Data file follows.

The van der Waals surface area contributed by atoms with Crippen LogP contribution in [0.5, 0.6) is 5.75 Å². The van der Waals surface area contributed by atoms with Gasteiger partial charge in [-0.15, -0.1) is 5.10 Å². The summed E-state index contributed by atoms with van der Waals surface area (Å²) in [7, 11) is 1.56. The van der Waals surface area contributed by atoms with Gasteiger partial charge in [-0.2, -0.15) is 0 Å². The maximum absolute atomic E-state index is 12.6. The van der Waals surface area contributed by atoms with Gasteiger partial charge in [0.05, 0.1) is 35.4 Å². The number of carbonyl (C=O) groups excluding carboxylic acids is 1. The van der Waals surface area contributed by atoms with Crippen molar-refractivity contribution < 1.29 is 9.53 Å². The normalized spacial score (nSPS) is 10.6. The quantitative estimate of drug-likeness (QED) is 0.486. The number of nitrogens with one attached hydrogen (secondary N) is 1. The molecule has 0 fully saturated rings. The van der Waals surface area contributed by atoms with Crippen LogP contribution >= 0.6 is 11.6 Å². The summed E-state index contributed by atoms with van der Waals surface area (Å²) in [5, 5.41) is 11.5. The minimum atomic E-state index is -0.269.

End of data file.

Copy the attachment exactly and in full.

The van der Waals surface area contributed by atoms with Crippen LogP contribution in [0.5, 0.6) is 5.75 Å². The van der Waals surface area contributed by atoms with Gasteiger partial charge in [-0.15, -0.1) is 5.10 Å². The summed E-state index contributed by atoms with van der Waals surface area (Å²) in [7, 11) is 1.56. The van der Waals surface area contributed by atoms with Gasteiger partial charge in [-0.2, -0.15) is 0 Å². The maximum absolute atomic E-state index is 12.6. The van der Waals surface area contributed by atoms with Gasteiger partial charge in [0.05, 0.1) is 35.4 Å². The number of carbonyl (C=O) groups excluding carboxylic acids is 1. The van der Waals surface area contributed by atoms with Crippen molar-refractivity contribution < 1.29 is 9.53 Å². The normalized spacial score (nSPS) is 10.6. The quantitative estimate of drug-likeness (QED) is 0.486. The number of nitrogens with one attached hydrogen (secondary N) is 1. The molecule has 0 fully saturated rings. The van der Waals surface area contributed by atoms with Crippen LogP contribution >= 0.6 is 11.6 Å². The summed E-state index contributed by atoms with van der Waals surface area (Å²) in [5, 5.41) is 11.5. The minimum atomic E-state index is -0.269.